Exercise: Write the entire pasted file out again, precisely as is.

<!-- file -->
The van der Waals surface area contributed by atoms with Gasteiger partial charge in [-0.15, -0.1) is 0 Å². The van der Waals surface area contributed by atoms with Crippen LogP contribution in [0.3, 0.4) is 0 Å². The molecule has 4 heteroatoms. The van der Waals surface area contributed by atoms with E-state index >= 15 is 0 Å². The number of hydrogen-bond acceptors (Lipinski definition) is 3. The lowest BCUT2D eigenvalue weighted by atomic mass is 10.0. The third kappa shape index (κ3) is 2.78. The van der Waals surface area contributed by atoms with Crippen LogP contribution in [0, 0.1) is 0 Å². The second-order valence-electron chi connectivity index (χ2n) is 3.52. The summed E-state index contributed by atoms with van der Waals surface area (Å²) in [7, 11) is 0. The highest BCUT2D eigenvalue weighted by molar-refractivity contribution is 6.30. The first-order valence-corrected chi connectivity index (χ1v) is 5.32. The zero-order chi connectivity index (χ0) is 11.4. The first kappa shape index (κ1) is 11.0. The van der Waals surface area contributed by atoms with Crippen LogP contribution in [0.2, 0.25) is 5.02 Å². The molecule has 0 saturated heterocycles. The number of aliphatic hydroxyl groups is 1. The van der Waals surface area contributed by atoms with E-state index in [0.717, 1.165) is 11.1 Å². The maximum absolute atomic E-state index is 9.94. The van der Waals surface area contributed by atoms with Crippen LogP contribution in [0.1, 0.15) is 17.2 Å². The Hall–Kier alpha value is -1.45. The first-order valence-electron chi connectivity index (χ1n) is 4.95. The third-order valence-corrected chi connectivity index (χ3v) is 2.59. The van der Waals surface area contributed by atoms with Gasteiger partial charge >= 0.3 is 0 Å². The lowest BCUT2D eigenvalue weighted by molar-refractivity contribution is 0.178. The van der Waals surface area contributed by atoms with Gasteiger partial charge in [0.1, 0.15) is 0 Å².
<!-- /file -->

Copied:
The van der Waals surface area contributed by atoms with Gasteiger partial charge in [-0.15, -0.1) is 0 Å². The van der Waals surface area contributed by atoms with Crippen LogP contribution in [0.3, 0.4) is 0 Å². The molecule has 4 heteroatoms. The van der Waals surface area contributed by atoms with E-state index >= 15 is 0 Å². The number of hydrogen-bond acceptors (Lipinski definition) is 3. The lowest BCUT2D eigenvalue weighted by atomic mass is 10.0. The third kappa shape index (κ3) is 2.78. The van der Waals surface area contributed by atoms with Crippen LogP contribution in [0, 0.1) is 0 Å². The second-order valence-electron chi connectivity index (χ2n) is 3.52. The summed E-state index contributed by atoms with van der Waals surface area (Å²) in [7, 11) is 0. The highest BCUT2D eigenvalue weighted by molar-refractivity contribution is 6.30. The first-order valence-corrected chi connectivity index (χ1v) is 5.32. The zero-order chi connectivity index (χ0) is 11.4. The first kappa shape index (κ1) is 11.0. The van der Waals surface area contributed by atoms with Crippen LogP contribution in [0.2, 0.25) is 5.02 Å². The molecule has 0 saturated heterocycles. The number of aliphatic hydroxyl groups is 1. The van der Waals surface area contributed by atoms with E-state index in [0.717, 1.165) is 11.1 Å². The maximum absolute atomic E-state index is 9.94. The van der Waals surface area contributed by atoms with Crippen LogP contribution in [0.1, 0.15) is 17.2 Å². The Hall–Kier alpha value is -1.45. The first-order valence-electron chi connectivity index (χ1n) is 4.95. The third-order valence-corrected chi connectivity index (χ3v) is 2.59. The van der Waals surface area contributed by atoms with Gasteiger partial charge >= 0.3 is 0 Å². The lowest BCUT2D eigenvalue weighted by molar-refractivity contribution is 0.178. The van der Waals surface area contributed by atoms with Gasteiger partial charge in [0.1, 0.15) is 0 Å².